Will deadline activity be enough to stop Cubs' slide?

                                                                                                                                                                                                   
  • Detroit Tigers' Cameron Maybin scores on a Austin Romine double in the sixth inning of a baseball game against the Chicago Cubs in Detroit, Wednesday, Aug. 26, 2020. The Cubs on Monday acquired the veteran infielder for infield prospect Zack Short.

    Detroit Tigers' Cameron Maybin scores on a Austin Romine double in the sixth inning of a baseball game against the Chicago Cubs in Detroit, Wednesday, Aug. 26, 2020. The Cubs on Monday acquired the veteran infielder for infield prospect Zack Short. Associated Press

 
 
Updated 8/31/2020 9:23 PM

After starting 13-3, the Cubs are in a 7-11 slide as they head into the month of September.

They still have a great chance of making the playoffs, obviously, since eight teams in each league will qualify.

 

But will the four players acquired before the MLB trade deadline struck Monday be enough to get them back on a winning track?

On the surface, the answer appears to be no. The biggest change in the Cubs between 13-3 and 7-11 was starting pitching. Twelve of those first 13 victories were wins by the starting pitcher, as the Cubs had an amazing run of quality starts.

Since they were 13-3, Yu Darvish has gone 3-0, but there's been only one other victory by a starting pitcher -- Alec Mills in the opener at Detroit last week. Kyle Hendricks and Jon Lester are winless during that stretch.

So they'll hope the return of Jose Quintana from a lacerated left thumb will bring a boost to the rotation. Cubs general manager Jed Hoyer said Tyler Chatwood will likely go on the injured list, but the team is hoping he'll be back again this season.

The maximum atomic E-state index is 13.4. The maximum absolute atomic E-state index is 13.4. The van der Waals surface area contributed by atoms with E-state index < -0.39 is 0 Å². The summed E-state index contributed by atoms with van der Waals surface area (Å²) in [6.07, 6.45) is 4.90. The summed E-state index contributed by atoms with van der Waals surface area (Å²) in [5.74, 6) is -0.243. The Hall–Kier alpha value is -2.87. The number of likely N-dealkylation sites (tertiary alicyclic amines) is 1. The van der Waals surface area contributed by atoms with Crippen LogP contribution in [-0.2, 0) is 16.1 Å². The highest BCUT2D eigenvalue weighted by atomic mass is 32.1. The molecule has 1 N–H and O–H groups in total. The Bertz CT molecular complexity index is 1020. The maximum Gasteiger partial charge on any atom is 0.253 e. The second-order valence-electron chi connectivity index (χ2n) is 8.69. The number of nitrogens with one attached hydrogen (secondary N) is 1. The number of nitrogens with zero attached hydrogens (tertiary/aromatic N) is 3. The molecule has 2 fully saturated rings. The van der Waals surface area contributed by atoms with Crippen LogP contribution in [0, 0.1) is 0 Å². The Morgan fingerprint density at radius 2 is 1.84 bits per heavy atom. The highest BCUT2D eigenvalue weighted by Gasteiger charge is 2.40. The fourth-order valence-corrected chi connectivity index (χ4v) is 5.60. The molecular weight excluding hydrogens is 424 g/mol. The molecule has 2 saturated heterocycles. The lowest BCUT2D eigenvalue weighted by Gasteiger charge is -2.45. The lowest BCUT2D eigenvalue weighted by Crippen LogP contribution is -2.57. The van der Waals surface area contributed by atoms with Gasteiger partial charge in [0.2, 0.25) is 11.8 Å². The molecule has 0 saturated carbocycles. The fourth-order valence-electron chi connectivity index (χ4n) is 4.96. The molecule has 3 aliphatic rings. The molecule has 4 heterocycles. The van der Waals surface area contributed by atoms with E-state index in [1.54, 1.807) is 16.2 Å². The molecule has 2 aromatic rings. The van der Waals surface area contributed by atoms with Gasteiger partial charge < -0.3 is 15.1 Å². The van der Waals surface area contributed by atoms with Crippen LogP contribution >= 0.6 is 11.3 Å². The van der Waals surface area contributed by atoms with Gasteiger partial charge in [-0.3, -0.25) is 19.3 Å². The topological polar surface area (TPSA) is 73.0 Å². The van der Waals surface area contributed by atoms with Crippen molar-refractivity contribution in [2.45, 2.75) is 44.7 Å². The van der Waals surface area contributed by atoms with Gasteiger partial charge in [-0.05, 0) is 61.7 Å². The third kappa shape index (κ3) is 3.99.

Chatwood left Sunday's game in Cincinnati with right elbow soreness. Hoyer called the injury a flexor pronator strain.

"Starting pitching market was a tough market to be fishing in," Hoyer said. "Not a lot of starters got moved."

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So the Cubs focused on two specific weaknesses -- left-handed relief pitching and right-handed hitters who can hit left-handed pitching.

On Monday, the Cubs acquired veteran outfielder Cameron Maybin from Detroit for infield prospect Zack Short. They also added two left-handed relievers -- Andrew Chafin from Arizona and Josh Osich from Boston.

Chafin is currently on the injured list with a left finger sprain. Hoyer said Chafin has already been cleared to throw, and the hope is he'll be able to join the Cubs in about two weeks. The deals with Arizona and Boston involve either cash or a player to be named later.

On Sunday, the Cubs added designated hitter Jose Martinez in a trade with Tampa Bay. The former Cardinal is here to help hit lefties.

"If we had six months to play, I think maybe we would have felt like, 'OK that's going to even out,'" Hoyer said. "We don't necessarily have time for those things to even out. We just haven't hit lefties.

"It felt like teams were able to run left-handed pitching out against us without much fear. With Jose and Cam, (Steven) Souza coming off the DL and Kris (Bryant) coming off the DL, maybe that can be something we turn into a strength."

                                                                                                                                                                                                                       
 

Hoyer said he expects Bryant to come off the injured list Tuesday after recovering from a sore left wrist.

To make room on the roster, infielder Hernan Perez and outfielder Ian Miller were designated for assignment. Hoyer said the Cubs will send Albert Almora Jr. to South Bend, while sticking Maybin into the utility outfielder role.

"Albert hasn't gotten consistent at bats and I think as a result, it's been a challenge for him to play sporadically and be able to produce," Hoyer said.

"I think sometimes a veteran player like a Cam Maybin at this point in his career is used to coming off the bench and pinch-hitting and playing a little bit less. And we get a chance to send Albert to the alt site and he can get a bunch of at bats and hopefully get clicking."

The Cubs offense has been puzzling, with Javy Baez (. 202), Willson Contreras (. 196) and Bryant (. 177) struggling badly. But scoring runs hasn't been a big factor in the slide. They averaged 5.2 runs during the 13-3 start and 4.6 since.

Besides Darvish, the other breakout star saving the Cubs is Ian Happ, who leads the team in average (. 294), home runs (9) and RBI (20). Kyle Schwarber shares the home run lead with Happ.

Twitter: @McGrawDHBulls

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